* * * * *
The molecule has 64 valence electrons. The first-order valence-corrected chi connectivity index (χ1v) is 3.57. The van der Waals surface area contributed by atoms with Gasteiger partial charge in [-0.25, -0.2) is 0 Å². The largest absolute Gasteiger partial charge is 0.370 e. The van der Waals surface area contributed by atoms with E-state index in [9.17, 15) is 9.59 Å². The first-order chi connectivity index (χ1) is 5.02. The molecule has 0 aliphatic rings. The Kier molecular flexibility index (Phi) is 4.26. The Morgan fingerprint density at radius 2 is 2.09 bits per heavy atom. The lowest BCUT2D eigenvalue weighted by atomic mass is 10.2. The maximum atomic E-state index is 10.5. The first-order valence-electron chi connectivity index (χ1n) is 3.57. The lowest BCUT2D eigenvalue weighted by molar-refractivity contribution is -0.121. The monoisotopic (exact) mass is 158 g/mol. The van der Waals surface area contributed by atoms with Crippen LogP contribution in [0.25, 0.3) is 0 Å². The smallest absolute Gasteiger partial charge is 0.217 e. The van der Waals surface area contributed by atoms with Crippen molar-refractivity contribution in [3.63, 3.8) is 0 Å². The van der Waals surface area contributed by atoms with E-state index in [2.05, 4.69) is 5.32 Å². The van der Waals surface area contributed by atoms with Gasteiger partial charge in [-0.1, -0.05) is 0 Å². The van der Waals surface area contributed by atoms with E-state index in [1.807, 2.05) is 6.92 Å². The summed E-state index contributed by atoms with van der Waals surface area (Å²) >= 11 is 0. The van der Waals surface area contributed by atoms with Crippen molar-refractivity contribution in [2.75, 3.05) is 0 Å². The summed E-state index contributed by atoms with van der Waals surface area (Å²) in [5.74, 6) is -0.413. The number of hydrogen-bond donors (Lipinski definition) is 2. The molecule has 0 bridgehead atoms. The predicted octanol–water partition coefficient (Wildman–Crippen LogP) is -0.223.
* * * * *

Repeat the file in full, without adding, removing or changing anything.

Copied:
The molecule has 64 valence electrons. The first-order valence-corrected chi connectivity index (χ1v) is 3.57. The van der Waals surface area contributed by atoms with Gasteiger partial charge in [-0.25, -0.2) is 0 Å². The largest absolute Gasteiger partial charge is 0.370 e. The van der Waals surface area contributed by atoms with E-state index in [9.17, 15) is 9.59 Å². The first-order chi connectivity index (χ1) is 5.02. The molecule has 0 aliphatic rings. The Kier molecular flexibility index (Phi) is 4.26. The Morgan fingerprint density at radius 2 is 2.09 bits per heavy atom. The lowest BCUT2D eigenvalue weighted by atomic mass is 10.2. The maximum atomic E-state index is 10.5. The first-order valence-electron chi connectivity index (χ1n) is 3.57. The lowest BCUT2D eigenvalue weighted by molar-refractivity contribution is -0.121. The monoisotopic (exact) mass is 158 g/mol. The van der Waals surface area contributed by atoms with Crippen LogP contribution in [0.25, 0.3) is 0 Å². The smallest absolute Gasteiger partial charge is 0.217 e. The van der Waals surface area contributed by atoms with Crippen molar-refractivity contribution in [3.63, 3.8) is 0 Å². The van der Waals surface area contributed by atoms with E-state index in [2.05, 4.69) is 5.32 Å². The van der Waals surface area contributed by atoms with Gasteiger partial charge in [-0.1, -0.05) is 0 Å². The van der Waals surface area contributed by atoms with E-state index in [1.807, 2.05) is 6.92 Å². The summed E-state index contributed by atoms with van der Waals surface area (Å²) >= 11 is 0. The van der Waals surface area contributed by atoms with Crippen molar-refractivity contribution in [2.75, 3.05) is 0 Å². The summed E-state index contributed by atoms with van der Waals surface area (Å²) in [5.74, 6) is -0.413. The number of hydrogen-bond donors (Lipinski definition) is 2. The molecule has 0 bridgehead atoms. The predicted octanol–water partition coefficient (Wildman–Crippen LogP) is -0.223.